I tell my East Coast and West Coast friends that I live on a blue island in a red sea. That is the political description of my home, Norman.
It is a college town with a diversity of people. Young and old. Rich and poor. Foreigners from Istanbul to Idabel.
A place where music binds people. And literature fuels the discussion at the bagel shop.
It is not a Norman Rockwell painting. No. It has its warts. And, as with a local election that saw bond issues fail Tuesday, those who live here don’t always agree.
But it is not a place expecting to see what happened Wednesday morning.
A vandal splashed racist, anti-semitic and homophobic graffiti on the entry to a neighborhood elementary school. This person defaced our quirky sculpture outside the fire station-turned art gallery. They attacked a political party’s local headquarters.
This happened at 4:03 a.m. when we were asleep in our beds. In my neighborhood.
This attack was on who we are. Or, at least, who we want to be.
By 6 p.m., Norman mayor-elect Breea Clark and other city leaders had organized a rally against hate at Lions Park, the place I played catch with my son 25 years ago. Where my grandchildren soared on the playground swings. Where my community comes together in the summer to listen to music. Where the neighborhood yoga class stretches, and where just the night before I saw children kicking a soccer ball and a woman reclined in the grass reading a book.
I had been riding my bike in the warmer and welcomed spring air.
A few hours later, the vandal stopped at the park and sprayed swastikas in the eyes of a prominent sculpture.
‘We define ourselves by what we love’
When I arrived at Wednesday’s rally, Normanite Rylee Murray was writing an entirely different message in pink sidewalk chalk: “Celebrate Diversity.”
By 7 p.m., about 300 people had arrived. They listened to an important message from speakers who were a portrait of the multiculturalism that perpetrators of hate find most offensive.
They said being angry about what happened in our college town is one thing, but more importantly we must not let stand what happened. We must not let racist dog whistles go unchallenged. We must not let the few people who seek to divide our community win.
“Every opportunity you have, you have to shut it down. We can’t allow it to continue,” said Joshua Harris-Till, the president of Young Democrats of Oklahoma. “Because if we allow it to continue in the small spaces, that is what creates the big showing of racism we have seen (today) around this city.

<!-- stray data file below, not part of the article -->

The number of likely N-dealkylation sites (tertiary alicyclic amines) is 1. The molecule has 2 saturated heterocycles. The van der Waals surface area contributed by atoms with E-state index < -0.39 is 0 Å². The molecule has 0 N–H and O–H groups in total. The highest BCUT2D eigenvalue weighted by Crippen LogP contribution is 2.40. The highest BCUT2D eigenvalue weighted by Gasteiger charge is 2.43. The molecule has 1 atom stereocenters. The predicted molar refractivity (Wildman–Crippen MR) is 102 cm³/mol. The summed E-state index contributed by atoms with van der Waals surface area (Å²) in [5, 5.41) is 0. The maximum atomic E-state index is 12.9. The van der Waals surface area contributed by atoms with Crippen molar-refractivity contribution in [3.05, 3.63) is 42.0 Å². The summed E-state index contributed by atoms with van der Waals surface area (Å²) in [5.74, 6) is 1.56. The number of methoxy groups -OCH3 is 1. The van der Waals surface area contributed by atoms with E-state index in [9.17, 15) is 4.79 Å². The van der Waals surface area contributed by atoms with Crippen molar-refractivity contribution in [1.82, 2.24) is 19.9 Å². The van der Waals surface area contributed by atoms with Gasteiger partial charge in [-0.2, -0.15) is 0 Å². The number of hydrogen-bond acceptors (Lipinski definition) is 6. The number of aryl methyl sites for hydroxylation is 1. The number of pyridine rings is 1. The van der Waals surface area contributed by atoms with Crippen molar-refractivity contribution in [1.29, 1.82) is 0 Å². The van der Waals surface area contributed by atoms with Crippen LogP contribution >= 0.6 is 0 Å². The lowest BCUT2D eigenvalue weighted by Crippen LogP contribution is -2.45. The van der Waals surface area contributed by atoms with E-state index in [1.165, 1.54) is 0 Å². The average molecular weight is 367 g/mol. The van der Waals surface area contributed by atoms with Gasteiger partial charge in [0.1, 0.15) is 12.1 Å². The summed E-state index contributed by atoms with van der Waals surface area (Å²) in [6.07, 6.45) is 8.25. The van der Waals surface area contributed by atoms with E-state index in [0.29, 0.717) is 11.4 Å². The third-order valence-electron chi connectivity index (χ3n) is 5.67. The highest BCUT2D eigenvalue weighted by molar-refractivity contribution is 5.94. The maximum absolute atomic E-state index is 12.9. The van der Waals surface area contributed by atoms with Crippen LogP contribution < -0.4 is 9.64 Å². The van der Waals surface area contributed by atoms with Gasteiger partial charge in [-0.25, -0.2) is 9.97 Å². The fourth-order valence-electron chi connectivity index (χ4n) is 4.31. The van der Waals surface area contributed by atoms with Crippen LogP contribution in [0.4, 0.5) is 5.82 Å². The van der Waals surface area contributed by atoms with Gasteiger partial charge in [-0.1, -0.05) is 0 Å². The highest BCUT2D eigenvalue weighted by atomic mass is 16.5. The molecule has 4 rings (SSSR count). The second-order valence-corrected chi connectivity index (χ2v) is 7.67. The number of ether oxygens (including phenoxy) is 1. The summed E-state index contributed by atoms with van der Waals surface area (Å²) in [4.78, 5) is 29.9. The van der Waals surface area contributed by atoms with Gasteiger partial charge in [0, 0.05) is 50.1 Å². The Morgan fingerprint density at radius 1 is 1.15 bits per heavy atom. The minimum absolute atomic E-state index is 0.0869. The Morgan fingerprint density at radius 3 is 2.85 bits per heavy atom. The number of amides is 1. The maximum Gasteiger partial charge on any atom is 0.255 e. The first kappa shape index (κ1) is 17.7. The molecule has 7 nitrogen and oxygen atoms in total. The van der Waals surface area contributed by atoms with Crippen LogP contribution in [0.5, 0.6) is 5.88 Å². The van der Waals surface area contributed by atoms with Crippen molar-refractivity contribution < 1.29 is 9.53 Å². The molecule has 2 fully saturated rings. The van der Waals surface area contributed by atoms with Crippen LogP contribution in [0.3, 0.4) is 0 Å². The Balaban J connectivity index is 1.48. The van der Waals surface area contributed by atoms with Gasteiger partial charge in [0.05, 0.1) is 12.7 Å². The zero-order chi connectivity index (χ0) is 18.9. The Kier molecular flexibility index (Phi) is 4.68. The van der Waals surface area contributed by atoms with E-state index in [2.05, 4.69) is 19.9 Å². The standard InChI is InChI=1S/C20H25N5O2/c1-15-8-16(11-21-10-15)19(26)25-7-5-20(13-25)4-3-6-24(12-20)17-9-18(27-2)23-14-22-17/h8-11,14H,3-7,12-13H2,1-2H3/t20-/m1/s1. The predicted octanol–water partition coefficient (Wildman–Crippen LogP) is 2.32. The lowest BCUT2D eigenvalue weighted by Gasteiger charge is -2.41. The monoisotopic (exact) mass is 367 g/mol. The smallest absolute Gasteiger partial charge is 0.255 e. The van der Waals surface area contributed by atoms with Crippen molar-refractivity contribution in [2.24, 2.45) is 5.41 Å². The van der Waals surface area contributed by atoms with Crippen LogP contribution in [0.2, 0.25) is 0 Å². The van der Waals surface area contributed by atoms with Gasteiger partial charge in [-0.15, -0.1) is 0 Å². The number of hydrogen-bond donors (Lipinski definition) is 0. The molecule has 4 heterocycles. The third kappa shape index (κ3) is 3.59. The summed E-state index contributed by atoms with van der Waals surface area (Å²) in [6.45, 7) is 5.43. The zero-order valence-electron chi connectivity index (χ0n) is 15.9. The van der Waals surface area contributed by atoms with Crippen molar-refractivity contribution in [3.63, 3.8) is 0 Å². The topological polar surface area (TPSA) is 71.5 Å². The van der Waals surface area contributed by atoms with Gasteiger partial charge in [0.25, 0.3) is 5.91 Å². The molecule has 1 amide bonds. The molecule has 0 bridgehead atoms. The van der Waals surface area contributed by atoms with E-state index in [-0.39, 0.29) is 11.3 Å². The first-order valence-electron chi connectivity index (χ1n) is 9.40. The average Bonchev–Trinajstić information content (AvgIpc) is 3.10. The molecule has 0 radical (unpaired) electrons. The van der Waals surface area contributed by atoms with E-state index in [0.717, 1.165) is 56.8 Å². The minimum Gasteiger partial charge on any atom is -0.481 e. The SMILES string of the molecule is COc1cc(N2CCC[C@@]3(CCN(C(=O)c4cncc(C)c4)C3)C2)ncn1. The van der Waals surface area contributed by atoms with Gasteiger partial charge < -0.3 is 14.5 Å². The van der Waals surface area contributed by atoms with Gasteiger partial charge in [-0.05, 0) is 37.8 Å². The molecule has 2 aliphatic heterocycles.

“When you see people making jokes about other people from different countries or different sexual orientations from yourself, what will you do?”
I took the challenge personally. It means when I see the disturbing memes some of my friends post on Facebook, I will have to call them out.
But, as Norman Pride President Andrew Coulter said, doing so can get uncomfortable. Still, it’s better to experience a little discomfort if it means preventing what happened in Norman on Wednesday and in Oklahoma City last week.
“The vandals define themselves by what they hate. We define ourselves by what we love,” said Ephraim Judah, pastor of Hebraic Family Fellowship in Norman.
That can be a tall order. It is rather difficult to love your neighbor when they are spray painting the elementary school with messages of minorities raping white girls. But Pastor Judah reminded the audience that people who pursue terror and preach hatred are trying to divide us. If their acts create hate, they win.
As the rally came to a close, Mayor-elect Clark said just what I was thinking.
“The cowardly acts in our community today reek of fear — the fear of change that strengthens our community, the fear of diversity that enriches our culture,” she said. “I have a message for those who come here and vandalize with hate and white supremacy: Hate has no home here.”
From pain to pride
What happened Wednesday morning in my hometown hurt. But also what happened tonight in my home town made me proud to call it my home.
When I left the park there was a snow cone truck giving away its goods to eager children who had spent much of the rally kicking a soccer ball.
There were 48 flavors.
(Correction: This article was updated at 7:10 p.m. Friday, April 5, 2019, to note that the snow cone truck was giving away its product.)